New Yinka Shonibare digital edition ‘The Last Supper Exploded’

Yinka Shonibare, The Last Supper Exploded, 2013.   FavoriteLoadingFavorite
Yinka Shonibare, The Last Supper Exploded, 2013.Yinka Shonibare MBE’s The Last Supper Exploded is based on a sculpture of the same name first on view at the artist’s solo show Pop! at Stephen Friedman Gallery, London, 2013. The exhibition’s main themes explored corruption, excess and debauchery in contemporary society, with particular reference to the most recent on-going economic crisis. In The Last Supper Exploded, Shonibare investigates the worship of luxury goods and the reckless behaviour of in particular the financial industry by paying art historical homage to one of humanity’s best known artworks: Leonardo da Vinci’s The Last Supper Exploded.

For the sculptural work, Shonibare MBE replaced the central figure of Christ with the Greek god of wine, Bacchus - a creature half-man, half-goat and symbolic of excess, frivolity, sexuality and animal instinct. Bacchus is surrounded by twelve beheaded disciples depicted in ludicrous and obscene positions, all wearing Shonibare’s trademark wax batik fabric in the form of tailored outfits - reminding the viewer of the artist’s on-going exploration of modern and colonial themes and their overlap; the removal of heads frequently featured in Shonibare’s practice is used to dissuade associations of race. Upon the table ranges a lavish display of exorbitance ranging from food to silverware, completing the image of a “Dionysiac climax of a pan-historical hedonistic party”.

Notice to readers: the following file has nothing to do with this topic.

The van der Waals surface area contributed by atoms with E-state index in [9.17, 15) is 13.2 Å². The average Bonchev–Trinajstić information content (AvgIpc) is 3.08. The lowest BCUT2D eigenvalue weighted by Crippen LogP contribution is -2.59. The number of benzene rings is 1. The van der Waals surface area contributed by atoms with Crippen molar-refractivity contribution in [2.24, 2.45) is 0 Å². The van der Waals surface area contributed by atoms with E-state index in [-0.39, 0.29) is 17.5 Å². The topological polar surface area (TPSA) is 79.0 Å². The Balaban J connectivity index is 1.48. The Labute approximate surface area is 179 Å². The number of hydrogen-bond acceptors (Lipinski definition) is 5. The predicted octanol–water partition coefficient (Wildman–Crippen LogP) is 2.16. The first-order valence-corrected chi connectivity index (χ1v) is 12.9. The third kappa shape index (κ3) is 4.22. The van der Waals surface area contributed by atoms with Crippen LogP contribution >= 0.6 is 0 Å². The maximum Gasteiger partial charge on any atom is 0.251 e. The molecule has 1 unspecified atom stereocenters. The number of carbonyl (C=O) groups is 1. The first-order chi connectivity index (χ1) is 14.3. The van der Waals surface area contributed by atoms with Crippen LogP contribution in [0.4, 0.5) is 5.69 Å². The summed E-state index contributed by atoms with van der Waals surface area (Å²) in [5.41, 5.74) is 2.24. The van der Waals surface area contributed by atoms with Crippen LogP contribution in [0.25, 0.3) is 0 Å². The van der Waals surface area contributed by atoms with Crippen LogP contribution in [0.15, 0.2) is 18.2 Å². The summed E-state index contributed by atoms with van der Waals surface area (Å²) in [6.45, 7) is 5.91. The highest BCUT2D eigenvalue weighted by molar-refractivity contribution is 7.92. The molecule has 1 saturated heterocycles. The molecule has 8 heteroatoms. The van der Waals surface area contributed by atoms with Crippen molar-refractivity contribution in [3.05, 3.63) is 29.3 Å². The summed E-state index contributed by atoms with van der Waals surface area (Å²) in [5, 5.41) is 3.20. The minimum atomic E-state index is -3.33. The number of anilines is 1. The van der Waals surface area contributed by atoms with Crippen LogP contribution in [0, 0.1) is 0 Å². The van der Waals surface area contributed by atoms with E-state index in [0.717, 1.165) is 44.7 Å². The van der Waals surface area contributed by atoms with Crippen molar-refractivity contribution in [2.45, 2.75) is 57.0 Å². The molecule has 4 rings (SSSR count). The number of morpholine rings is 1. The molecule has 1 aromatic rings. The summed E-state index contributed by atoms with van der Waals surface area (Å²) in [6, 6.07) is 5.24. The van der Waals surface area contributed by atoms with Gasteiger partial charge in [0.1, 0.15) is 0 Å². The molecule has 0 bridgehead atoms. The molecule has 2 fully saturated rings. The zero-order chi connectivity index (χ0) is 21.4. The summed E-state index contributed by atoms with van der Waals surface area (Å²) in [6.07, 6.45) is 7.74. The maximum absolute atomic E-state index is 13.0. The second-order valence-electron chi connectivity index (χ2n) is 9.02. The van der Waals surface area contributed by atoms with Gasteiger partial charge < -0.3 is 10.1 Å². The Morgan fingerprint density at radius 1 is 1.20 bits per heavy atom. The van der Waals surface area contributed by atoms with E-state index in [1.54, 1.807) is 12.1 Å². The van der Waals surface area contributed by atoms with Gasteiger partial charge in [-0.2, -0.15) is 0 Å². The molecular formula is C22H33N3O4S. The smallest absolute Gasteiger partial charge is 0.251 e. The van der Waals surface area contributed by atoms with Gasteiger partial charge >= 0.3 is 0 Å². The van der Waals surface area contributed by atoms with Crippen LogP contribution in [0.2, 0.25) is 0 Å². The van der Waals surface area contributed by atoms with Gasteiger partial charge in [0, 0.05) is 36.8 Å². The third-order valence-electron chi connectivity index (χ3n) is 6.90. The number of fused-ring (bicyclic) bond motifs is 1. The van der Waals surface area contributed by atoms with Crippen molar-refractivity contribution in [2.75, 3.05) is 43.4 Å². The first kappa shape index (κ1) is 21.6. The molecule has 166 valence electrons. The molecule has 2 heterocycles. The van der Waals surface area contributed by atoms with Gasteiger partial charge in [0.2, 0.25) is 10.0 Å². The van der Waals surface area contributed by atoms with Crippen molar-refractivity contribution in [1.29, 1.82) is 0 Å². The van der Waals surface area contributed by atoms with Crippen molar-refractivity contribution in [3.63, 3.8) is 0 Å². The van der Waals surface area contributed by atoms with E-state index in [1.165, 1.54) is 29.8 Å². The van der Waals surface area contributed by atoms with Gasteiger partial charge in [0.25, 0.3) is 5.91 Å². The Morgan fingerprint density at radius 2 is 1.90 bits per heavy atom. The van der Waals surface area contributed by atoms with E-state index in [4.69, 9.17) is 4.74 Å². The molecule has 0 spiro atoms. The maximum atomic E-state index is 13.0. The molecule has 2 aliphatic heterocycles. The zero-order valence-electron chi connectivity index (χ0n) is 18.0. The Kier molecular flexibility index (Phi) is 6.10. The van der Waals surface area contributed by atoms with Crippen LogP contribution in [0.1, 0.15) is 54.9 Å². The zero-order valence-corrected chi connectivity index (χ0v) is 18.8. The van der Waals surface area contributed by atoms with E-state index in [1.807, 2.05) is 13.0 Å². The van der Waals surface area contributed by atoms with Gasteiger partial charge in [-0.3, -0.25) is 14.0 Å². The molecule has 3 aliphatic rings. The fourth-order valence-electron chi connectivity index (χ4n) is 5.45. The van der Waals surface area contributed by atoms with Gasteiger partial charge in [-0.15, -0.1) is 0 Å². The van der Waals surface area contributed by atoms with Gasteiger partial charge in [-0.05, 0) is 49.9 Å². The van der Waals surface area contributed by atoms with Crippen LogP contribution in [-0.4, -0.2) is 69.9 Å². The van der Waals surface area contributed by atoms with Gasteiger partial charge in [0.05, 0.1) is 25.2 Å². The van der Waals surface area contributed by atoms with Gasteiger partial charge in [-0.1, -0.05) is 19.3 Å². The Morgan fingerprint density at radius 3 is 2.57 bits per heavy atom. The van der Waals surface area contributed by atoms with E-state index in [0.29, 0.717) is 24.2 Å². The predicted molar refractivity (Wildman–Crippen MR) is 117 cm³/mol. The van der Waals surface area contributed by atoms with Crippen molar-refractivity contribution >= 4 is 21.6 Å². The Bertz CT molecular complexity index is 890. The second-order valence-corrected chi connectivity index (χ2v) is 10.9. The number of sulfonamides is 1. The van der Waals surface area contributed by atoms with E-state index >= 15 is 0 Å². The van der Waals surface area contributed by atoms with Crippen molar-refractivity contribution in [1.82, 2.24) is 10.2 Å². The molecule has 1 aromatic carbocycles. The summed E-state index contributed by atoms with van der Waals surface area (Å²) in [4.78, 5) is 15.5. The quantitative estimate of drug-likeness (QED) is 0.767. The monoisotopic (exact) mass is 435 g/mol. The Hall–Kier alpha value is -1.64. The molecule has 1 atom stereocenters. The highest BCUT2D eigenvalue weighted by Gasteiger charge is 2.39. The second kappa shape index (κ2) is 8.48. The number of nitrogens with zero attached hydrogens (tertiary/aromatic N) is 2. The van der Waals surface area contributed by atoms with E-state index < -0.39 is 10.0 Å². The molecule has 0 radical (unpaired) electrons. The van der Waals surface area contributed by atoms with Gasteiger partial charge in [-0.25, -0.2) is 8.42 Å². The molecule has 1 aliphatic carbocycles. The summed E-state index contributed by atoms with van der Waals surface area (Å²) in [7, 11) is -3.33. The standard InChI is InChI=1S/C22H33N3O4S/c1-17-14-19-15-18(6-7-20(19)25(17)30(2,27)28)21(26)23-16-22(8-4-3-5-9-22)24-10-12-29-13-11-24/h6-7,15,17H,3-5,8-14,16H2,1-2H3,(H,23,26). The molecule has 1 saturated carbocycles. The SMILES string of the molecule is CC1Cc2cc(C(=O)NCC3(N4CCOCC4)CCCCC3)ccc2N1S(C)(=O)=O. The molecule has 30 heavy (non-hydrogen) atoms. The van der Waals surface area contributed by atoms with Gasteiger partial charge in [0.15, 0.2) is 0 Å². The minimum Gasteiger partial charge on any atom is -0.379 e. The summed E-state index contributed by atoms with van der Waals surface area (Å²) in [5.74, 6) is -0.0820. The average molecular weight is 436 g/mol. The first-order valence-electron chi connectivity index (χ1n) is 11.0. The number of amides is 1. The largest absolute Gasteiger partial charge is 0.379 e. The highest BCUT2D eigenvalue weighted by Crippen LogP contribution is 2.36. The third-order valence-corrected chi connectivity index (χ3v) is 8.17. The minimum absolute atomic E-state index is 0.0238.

In Shonibare’s digital version of The Last Supper Exploded for Sedition, the artist animates his sculptures and raises the work’s visual impact to a further level of the grotesque. The figure of Christ - or Bacchus - is removed from the setting, the disciples rendered in almost naive computer anime but dressed in batik patterned clothes. The animation is accompanied by Mozart’s Eine kleine Nachtmusik*, with the music suddenly “sliced” by the sound of a cutting knife and liquid splashing: blood gushes from the open necks of the decapitated figures and splatters onto the walls and camera lens. The deliberately over-the-top scene evokes amusement rather than repulsion - the viewer is curious to explore this bizarre, excessive dinner party until it is impossible to see the scene depicted.

Music credits: Bruno Walter, conductor. Mozart: Serenade: Eine kleine Nachtmusik, K. 525. Vienna Philharmonic Orchestra. Victor 78rpm Set M-364 Recorded December 17, 1936.

The work, Video – Full HD 00:45 / Still – High-resolution image (PNG), 1524x1080px, is an edition of 500. Presence is also part of s[edition]’s dynamic pricing model. As edition availability decreases the price of the work increases.

This limited Yinka Shonibare digital edition is available on s[edition]

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